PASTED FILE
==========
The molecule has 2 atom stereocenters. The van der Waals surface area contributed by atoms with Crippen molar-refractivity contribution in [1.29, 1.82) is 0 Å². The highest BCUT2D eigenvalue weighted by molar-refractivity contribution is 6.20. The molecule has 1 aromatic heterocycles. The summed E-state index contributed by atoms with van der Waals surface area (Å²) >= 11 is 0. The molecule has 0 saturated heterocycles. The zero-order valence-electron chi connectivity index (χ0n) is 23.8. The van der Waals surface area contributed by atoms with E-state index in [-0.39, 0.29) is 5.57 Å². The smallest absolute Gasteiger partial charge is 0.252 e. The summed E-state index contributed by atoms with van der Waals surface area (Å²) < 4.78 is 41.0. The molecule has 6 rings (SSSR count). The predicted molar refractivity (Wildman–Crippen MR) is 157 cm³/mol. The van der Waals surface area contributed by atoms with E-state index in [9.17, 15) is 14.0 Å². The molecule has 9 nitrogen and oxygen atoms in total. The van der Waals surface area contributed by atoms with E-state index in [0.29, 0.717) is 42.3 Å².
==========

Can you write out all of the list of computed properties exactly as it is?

The molecule has 2 atom stereocenters. The van der Waals surface area contributed by atoms with Crippen molar-refractivity contribution in [1.29, 1.82) is 0 Å². The highest BCUT2D eigenvalue weighted by molar-refractivity contribution is 6.20. The molecule has 1 aromatic heterocycles. The summed E-state index contributed by atoms with van der Waals surface area (Å²) >= 11 is 0. The molecule has 0 saturated heterocycles. The zero-order valence-electron chi connectivity index (χ0n) is 23.8. The van der Waals surface area contributed by atoms with E-state index in [-0.39, 0.29) is 5.57 Å². The smallest absolute Gasteiger partial charge is 0.252 e. The summed E-state index contributed by atoms with van der Waals surface area (Å²) < 4.78 is 41.0. The molecule has 6 rings (SSSR count). The predicted molar refractivity (Wildman–Crippen MR) is 157 cm³/mol. The van der Waals surface area contributed by atoms with E-state index in [9.17, 15) is 14.0 Å². The molecule has 9 nitrogen and oxygen atoms in total. The van der Waals surface area contributed by atoms with E-state index in [0.29, 0.717) is 42.3 Å².